I'm a ChatGPT pro but this quick course taught me new tricks, and you can take it for free

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I'm a ChatGPT pro but this quick course taught me new tricks, and you can take it for free

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Let’s continue to explore free online courses designed to help you up your AI game. Earlier, I wrote about graphics-related generative AI courses from courseware provider Udemy. This time, we’re looking at text-based generative AI tools and how to get the most out of them.
Udemy is a courseware provider that distributes educational content from individual trainers, who are vetted through the use of student review ratings. Udemy’s courses are sold individually, often at a decent discount off the list price. Alternatively, you can sign up for Udemy’s $20-a-month plan, an all-you-can-eat buffet of tasty learning goodness.
Also: I turned my laptop into a desktop PC and I’ve never been more productive
Udemy offers a 30-day free trial, so if you’re not in the mood to pay for your AI learnings, you can binge as many courses as you want within those 30 days and cancel before the renewal date. Since most courses are between three and 15 hours, a dedicated student can get in a lot of learning during that free trial period. Of course, you may decide you like the service enough to continue subscribing and learning.
I spent some time in Steve Ballinger’s Complete ChatGPT Course For Work 2023 (Ethically)! and found it quite helpful. Clocking in at a little over two hours, this fast-moving course covered quite a bit, including how to get the most out of ChatGPT at work, and how to do that ethically.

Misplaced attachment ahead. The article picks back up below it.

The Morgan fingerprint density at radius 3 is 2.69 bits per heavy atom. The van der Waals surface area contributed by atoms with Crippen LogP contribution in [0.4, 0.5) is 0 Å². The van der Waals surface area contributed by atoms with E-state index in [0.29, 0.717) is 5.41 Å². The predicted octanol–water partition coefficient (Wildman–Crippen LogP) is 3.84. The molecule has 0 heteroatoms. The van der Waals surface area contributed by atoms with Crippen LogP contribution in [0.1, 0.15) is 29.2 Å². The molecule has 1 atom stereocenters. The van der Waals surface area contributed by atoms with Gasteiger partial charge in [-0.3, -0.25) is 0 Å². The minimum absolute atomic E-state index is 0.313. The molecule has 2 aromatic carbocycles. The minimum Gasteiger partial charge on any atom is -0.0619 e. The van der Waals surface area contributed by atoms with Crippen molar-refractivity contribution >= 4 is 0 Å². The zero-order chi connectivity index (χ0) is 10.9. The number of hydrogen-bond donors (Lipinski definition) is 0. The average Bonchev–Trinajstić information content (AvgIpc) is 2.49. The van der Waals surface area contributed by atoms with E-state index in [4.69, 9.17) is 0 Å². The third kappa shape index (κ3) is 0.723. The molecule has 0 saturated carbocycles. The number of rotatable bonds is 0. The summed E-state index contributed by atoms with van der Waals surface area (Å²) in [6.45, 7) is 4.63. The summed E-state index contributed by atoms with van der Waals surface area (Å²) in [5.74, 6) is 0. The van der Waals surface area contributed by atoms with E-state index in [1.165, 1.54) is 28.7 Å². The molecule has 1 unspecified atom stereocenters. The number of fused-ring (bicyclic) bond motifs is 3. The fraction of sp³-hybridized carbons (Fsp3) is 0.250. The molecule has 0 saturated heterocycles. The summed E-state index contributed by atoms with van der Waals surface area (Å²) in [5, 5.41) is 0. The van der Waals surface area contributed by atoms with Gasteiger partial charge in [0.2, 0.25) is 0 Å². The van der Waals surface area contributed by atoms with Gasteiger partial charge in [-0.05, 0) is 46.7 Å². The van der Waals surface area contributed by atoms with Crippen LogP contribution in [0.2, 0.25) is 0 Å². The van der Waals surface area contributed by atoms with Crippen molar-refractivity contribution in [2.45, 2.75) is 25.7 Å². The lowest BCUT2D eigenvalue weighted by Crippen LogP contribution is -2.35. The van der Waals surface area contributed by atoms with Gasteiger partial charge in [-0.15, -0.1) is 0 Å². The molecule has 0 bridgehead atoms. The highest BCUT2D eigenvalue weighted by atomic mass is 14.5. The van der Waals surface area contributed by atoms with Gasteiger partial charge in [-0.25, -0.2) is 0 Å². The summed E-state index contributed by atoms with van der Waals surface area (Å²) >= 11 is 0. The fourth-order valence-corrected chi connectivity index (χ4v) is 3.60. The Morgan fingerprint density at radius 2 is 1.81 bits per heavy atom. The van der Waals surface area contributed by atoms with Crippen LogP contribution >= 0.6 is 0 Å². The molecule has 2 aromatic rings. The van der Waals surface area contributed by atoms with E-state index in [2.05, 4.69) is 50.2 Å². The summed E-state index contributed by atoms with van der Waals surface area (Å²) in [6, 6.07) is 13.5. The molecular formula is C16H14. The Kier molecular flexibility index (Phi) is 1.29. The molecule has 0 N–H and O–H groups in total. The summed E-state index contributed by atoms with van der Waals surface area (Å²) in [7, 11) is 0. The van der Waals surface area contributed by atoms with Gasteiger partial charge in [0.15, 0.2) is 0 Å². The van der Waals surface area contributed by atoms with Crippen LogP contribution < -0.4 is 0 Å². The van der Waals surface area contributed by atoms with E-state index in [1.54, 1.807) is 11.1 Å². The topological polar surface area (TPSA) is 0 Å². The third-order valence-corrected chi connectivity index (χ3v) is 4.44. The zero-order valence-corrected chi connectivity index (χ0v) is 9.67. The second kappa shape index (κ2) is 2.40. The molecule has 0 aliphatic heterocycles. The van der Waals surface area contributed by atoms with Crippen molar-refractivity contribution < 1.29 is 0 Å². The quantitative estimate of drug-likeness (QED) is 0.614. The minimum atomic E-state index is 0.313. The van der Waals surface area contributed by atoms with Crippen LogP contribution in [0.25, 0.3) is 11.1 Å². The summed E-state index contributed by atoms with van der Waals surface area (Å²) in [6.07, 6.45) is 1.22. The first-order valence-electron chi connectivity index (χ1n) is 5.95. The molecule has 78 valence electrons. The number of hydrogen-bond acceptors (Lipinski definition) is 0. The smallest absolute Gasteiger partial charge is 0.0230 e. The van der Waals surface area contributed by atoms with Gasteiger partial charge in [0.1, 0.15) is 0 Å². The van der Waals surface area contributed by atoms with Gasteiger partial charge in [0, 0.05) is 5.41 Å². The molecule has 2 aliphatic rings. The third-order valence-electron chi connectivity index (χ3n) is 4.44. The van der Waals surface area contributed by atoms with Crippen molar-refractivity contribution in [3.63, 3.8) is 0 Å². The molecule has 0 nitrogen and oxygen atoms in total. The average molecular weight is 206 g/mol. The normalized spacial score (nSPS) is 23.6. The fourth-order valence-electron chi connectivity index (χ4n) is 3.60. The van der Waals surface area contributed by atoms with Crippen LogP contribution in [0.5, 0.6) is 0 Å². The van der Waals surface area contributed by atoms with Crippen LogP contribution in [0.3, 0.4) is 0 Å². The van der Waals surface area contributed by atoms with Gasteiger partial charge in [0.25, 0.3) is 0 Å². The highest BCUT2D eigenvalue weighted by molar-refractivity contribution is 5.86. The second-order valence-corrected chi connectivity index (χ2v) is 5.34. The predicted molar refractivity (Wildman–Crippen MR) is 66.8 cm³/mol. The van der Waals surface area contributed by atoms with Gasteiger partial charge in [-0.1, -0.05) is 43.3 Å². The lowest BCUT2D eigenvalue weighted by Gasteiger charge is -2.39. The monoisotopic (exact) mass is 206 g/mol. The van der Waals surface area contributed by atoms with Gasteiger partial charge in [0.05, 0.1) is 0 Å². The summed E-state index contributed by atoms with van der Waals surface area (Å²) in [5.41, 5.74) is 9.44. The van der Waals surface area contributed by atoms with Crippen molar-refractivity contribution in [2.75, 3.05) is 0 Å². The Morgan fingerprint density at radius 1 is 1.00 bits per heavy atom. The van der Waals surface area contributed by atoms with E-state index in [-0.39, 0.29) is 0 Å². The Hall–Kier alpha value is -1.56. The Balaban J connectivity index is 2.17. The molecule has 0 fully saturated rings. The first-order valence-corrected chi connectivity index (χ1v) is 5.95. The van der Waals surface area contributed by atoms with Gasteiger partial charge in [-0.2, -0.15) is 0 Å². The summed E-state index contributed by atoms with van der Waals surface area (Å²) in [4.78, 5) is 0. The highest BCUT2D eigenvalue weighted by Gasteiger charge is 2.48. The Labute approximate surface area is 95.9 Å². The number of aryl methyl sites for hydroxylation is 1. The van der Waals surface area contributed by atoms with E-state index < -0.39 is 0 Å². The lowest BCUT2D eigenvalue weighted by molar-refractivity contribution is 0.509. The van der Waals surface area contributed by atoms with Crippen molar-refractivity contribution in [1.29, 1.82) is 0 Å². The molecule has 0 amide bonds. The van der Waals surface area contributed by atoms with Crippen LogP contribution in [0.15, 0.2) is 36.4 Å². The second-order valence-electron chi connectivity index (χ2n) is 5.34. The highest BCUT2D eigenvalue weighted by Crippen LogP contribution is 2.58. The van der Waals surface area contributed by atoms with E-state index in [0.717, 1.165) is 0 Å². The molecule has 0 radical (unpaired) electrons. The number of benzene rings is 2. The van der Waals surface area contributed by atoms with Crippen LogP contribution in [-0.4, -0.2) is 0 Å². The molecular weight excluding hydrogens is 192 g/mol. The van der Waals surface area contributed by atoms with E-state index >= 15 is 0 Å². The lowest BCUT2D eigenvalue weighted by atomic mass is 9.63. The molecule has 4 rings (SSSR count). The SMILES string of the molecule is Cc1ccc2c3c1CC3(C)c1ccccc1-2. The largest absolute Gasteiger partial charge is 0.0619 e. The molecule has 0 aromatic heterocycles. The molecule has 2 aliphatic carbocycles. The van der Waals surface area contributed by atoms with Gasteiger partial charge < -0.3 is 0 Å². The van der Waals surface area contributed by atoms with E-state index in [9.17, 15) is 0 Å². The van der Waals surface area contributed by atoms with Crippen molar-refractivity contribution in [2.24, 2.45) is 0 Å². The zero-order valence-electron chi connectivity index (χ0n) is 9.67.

Also: The best AI image generators: Tested and reviewed
Most of the lessons are only 3-10 minutes long, but they’re packed with helpful tips. My two favorites were the sessions on using ChatGPT for translation and for social media posts. I often use Google’s built-in translation, but that doesn’t work for documents not found via Google. Sometimes I need to read an academic paper that’s published in another language. It turns out ChatGPT can translate those (although there are length limits).
Another helpful tip involved social media posts. I don’t want to have ChatGPT write my words for me, but the course showed how you can use ChatGPT to suggest social posting themes. I like that. You can feed it an article or blog post, and then ask ChatGPT for various social media approaches. It was powerful, and he taught the basics in less than four minutes.
Ballinger is an enthusiastic teacher. My favorite part was the 11-minute segment he calls “Hot Tips” — a handy, rapid-fire list of suggestions.
Here’s a list of courses you might find helpful:
Over the past few months, I’ve spotlighted courses from IBM, Amazon, OpenAI, and DeepLearning. Here are those articles:
Go ahead and dig into one or more Udemy courses. Let me know what you think in the comments below.
You can follow my day-to-day project updates on social media. Be sure to subscribe to my weekly update newsletter on Substack, and follow me on Twitter at @DavidGewirtz, on Facebook at Facebook.com/DavidGewirtz, on Instagram at Instagram.com/DavidGewirtz, and on YouTube at YouTube.com/DavidGewirtzTV.

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